A Physician with MS Brings Aquatic Therapy Home
A Candid Interview with Dr. Terry Wahls
"I get in, I swim, I get out, and I feel like wonder woman – absolutely invincible," says Dr. Terry Wahls. A physician, researcher, and author, Dr. Wahls is also a patient; she was diagnosed with multiple sclerosis in 2000. Just two years later, she purchased an Endless Pools® Original pool for her home aquatic therapy.
The pool, she now reflects, "allowed me to continue to exercise as I became progressively more disabled, into a reclined wheelchair, unable to sit up. But I was still doing my aquatic exercises, and that was absolutely instrumental in keeping me as functional as I could be."
In this video interview, Dr. Wahls reflects on life before MS, why she believes in aquatic therapy, and how she uses it as one critical part of her healing journey.
AN ACTIVE LIFE
"Before becoming a physician," Dr. Wahls recalls, "I was an athlete. I ran, I skied, I climbed mountains, I did full contact Taekwondo, with national competition.
"About 20 years after medical school, I developed weakness in my left leg, and that’s when I was finally diagnosed with multiple sclerosis. They tied together some other neurologic symptoms that I’d been having for about seven years.
"Within two years, it was very clear that I wasn’t able to jog anymore," she laments. "And so, I started looking at swimming because I had been swimming regularly but getting to and from the pool was cumbersome. I had kids."
As she was considering an Endless Pools purchase, "my mom said, 'Terry, this is the best money you’ll ever spend in your life. If this keeps you active, and your kids will enjoy it, for heaven’s sake, spend the money and get the pool.' And man, she was so right."
"[For] anybody with a neurologic condition, the pool is uniquely beneficial," says Dr. Terry Wahls. Here, she's water-walking in her Endless Pools Original model to help alleviate her multiple sclerosis symptoms. "You’re able to do things in the pool ... that are really hard for you to do on the ground."
AQUATIC THERAPY AT HOME
"I love swimming. I enjoy the aquatic exercises. That’s still very much in the rotation of things that I do," Dr. Wahls reports now. "I get into my pool two to three days a week for a lovely swim and a round of quad exercises.
"Certainly, in the MS community," Dr. Wahls says that she hears "very consistent feedback that swimming has helped their function [and] their balance, reduced their fatigue, [and] improved their mood."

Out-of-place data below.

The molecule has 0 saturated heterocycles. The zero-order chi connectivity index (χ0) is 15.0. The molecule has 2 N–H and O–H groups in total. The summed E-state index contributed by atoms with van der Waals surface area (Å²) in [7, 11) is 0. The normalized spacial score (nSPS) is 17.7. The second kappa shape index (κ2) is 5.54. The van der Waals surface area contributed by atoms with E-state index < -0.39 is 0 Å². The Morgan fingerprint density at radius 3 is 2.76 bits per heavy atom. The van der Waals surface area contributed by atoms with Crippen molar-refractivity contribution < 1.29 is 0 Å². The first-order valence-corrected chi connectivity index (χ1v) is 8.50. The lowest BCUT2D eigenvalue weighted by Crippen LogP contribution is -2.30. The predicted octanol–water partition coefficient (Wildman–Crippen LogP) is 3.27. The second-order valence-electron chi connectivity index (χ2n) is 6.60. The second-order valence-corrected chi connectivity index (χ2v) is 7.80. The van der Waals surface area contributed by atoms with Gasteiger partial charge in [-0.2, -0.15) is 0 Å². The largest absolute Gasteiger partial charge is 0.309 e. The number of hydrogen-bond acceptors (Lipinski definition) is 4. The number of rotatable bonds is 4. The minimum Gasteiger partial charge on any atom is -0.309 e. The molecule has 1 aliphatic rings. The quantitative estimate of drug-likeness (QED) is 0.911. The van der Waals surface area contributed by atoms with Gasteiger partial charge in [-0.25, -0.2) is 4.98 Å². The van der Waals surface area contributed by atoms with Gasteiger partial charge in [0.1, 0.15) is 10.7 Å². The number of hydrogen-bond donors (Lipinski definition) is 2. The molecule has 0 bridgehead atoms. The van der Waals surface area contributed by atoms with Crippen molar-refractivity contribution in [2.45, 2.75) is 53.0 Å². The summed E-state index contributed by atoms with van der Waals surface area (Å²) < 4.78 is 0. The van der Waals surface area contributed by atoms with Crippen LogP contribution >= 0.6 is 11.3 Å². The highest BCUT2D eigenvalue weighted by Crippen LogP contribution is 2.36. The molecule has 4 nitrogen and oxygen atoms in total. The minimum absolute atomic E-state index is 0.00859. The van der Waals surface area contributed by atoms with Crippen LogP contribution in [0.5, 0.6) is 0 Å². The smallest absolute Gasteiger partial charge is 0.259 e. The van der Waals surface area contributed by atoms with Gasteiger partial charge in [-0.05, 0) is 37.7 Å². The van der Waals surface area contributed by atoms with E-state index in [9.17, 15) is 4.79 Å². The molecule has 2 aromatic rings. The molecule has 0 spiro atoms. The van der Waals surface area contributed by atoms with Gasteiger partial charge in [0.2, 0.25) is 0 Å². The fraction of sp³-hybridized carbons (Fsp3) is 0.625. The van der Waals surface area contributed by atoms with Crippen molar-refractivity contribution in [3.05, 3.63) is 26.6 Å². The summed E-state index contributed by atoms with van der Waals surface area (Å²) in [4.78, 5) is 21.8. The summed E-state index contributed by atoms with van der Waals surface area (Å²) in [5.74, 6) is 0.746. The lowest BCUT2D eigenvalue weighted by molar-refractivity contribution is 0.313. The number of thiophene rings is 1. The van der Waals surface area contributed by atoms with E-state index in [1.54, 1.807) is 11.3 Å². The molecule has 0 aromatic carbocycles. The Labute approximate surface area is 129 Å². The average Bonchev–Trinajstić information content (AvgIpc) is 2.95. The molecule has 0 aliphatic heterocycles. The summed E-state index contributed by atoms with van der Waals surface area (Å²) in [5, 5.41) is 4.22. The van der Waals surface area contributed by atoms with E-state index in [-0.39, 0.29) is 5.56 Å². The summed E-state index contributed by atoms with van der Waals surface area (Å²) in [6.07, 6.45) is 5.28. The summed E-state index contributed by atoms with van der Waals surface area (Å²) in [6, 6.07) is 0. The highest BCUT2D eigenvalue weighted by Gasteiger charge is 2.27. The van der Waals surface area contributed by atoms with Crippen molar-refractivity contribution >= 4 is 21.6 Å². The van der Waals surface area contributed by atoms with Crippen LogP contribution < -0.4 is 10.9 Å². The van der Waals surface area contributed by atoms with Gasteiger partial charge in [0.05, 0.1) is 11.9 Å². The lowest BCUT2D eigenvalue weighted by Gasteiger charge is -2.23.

Aquatic exercise is just one part of her multiple sclerosis symptom management. She cites "several key components" including a suitable diet, sufficient sleep, and working with a physical therapist. "You can go to a physical therapist, get your program designed based on your needs, and then they may have a pool that you can work out with, or a community pool. Or if you have the resources, getting a pool at home reduces the time."
As a doctor and a researcher, she recommends aquatic therapy exercises to alleviate symptoms of a range of ailments. "If you have an arthritic problem, whether it’s osteoarthritis or rheumatoid arthritis, swimming in the pool is really very helpful. If you have heart disease, atherosclerosis, we want people to have an exercise program, and so an aquatic exercise – whether it’s just aquatic exercise, walking in the pool, or swimming – [is] a great way to do cardiac rehab.
"[For] anybody with a neurologic condition, the pool is uniquely beneficial because of the buoyancy. You’re able to do things in the pool – walking in your pool, doing cross-lateral body movements in the pool because of that buoyancy – that are really hard for you to do on the ground." Dr. Wahls calls pool therapy "a wonderful, wonderful form of exercise and rehabilitation."
Dr. Terry Wahls swims with the Endless Pools current to help relieve her MS symptoms. "In the MS community," she hears "very consistent feedback that swimming has helped their function [and] their balance, reduced their fatigue, [and] improved their mood."
AN ATTITUDE OF GRATITUDE
"My experience with the Endless Pool has been very positive," Dr. Wahls has found. "I got my pool in 2002, so nearly 20 years ago, and we have had regular interactions in terms of the scheduled service [and] who to find to help me if I have any pool issues. I’ve had great response from the Endless Pools people when I interact with them.
"I love my pool. I have so much fun with it. Our kids had lots and lots of fun with it." Of course, some of the fun in her life comes from staying active and mobile with her multi-tiered healing journey, which includes home aquatic therapy thanks to Endless Pools. "Yeah, it’s a joy. I love it."